Sick-out protest impact to be seen

By Cecilia Negash and Nathaniel Reyes

In light of the sudden influx in COVID-19 cases as the omicron variant has quickly spread, a ‘sick-out’ protest was organized by students of the Edmonds School District in hopes of prompting a return to online learning while the number of positive cases continued to rise. 

Over the course of the past few weeks, there has been a sudden spike in COVID cases that have affected students and staff alike. Many were forced to quarantine for five days after testing positive. Efforts were made to decrease the number of cases by implementing a district-wide ban on nutrition breaks. 

The schedule had been adjusted accordingly, with five minutes added to the end of the advisory period. In addition, those who participated in sports were required to undergo testing three times a week on Monday, Wednesday, and Friday. 

In response to the outbreaks, Edmonds School District students planned the sick-out protest on Friday, Jan. 21 as a way to advocate their needs for an increase in pandemic safety measures, which included a shift back to remote learning. Participants were informed that they could have their absence excused by having their parents call the attendance office.

Following the news of the protest, the Edmonds School District sent out a district-wide email to families and students on Thursday, Jan. 20 regarding the planned event. 

It mistakenly labeled the mass-absence-based protest as a walkout.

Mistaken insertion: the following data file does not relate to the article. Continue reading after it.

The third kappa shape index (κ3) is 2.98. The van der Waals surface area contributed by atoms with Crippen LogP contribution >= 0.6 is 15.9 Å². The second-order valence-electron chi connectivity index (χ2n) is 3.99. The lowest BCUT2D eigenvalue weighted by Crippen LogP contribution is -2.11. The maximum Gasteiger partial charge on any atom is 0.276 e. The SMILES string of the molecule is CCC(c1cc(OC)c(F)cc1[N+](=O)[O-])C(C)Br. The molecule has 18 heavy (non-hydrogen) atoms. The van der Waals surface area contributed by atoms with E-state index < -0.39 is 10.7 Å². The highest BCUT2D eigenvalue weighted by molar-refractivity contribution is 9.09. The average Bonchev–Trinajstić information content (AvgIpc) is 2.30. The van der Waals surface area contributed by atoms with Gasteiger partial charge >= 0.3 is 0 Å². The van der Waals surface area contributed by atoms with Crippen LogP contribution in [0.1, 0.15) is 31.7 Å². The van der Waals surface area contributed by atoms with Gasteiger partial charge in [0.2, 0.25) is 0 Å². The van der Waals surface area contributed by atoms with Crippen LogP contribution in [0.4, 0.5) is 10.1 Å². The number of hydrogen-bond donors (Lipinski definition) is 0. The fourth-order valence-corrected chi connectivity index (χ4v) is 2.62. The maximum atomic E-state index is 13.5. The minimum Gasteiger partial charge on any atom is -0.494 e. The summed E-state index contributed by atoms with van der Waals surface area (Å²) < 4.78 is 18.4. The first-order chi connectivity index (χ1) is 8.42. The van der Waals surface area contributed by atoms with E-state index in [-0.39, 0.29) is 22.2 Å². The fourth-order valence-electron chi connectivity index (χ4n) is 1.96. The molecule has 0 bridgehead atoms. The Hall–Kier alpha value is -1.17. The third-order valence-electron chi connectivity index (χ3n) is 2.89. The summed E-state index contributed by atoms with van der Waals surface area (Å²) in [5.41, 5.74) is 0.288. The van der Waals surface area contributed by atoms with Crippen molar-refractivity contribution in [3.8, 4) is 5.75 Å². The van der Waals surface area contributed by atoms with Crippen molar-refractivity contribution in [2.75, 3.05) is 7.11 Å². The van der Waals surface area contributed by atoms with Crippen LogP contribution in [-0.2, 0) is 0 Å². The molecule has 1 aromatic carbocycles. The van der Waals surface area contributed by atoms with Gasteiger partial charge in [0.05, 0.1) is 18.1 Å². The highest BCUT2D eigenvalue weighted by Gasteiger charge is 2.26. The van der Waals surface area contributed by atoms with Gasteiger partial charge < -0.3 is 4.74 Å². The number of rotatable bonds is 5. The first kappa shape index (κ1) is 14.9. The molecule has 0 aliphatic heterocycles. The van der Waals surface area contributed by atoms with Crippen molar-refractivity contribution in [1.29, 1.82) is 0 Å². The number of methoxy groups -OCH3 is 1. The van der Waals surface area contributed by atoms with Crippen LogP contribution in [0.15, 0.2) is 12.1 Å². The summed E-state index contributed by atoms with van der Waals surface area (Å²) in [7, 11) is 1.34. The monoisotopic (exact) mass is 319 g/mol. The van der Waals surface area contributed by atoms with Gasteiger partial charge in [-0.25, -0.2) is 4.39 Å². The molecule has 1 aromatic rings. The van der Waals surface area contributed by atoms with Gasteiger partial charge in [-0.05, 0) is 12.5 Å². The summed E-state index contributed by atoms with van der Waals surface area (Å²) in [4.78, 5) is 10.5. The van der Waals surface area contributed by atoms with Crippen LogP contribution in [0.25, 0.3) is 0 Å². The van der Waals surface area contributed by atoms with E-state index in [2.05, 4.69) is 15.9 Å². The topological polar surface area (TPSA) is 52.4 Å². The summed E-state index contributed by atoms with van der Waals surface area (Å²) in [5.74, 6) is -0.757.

“Demonstrations like this are a part of our students’ free speech rights and as such, schools must respect students’ choice to exercise their rights. Just as we have done in previous student walkouts, school administrative staff will monitor students to ensure their safety, and that there is not a disruption to the learning environments in our schools,” the email said. “Students who choose to participate will receive an unexcused absence.” 

The day of the protest was uneventful. According to the school’s attendance secretary Cheryl Sadler, 365 students were missing for a variety of reasons, with 111 either reporting that they were sick or had a positive test for COVID.

Sadler didn’t feel the absence levels were anything out of the ordinary. 

“To me, it seemed [like] business as usual,” she said.

However, Sadler did note that five parents called in to excuse their child’s absence as they were participating in the protest.

“I had many more parents indicate in their attendance notification that their student was truly sick and wanted it known that they were not a part of the protest,” she said.

One possible reason for the low level of participation in the protest was the low student approval of it. 

I don’t think that missing school for the effect of showing student action was the most beneficial way of activism, I thought there were alternative routes that would probably be much better,” he said. “I think that’s why a lot of people didn’t actually participate, I’m pretty sure if you chose some form of alternate action that was more possible for other people to do then they might’ve actually participated.”

— Ryan Daly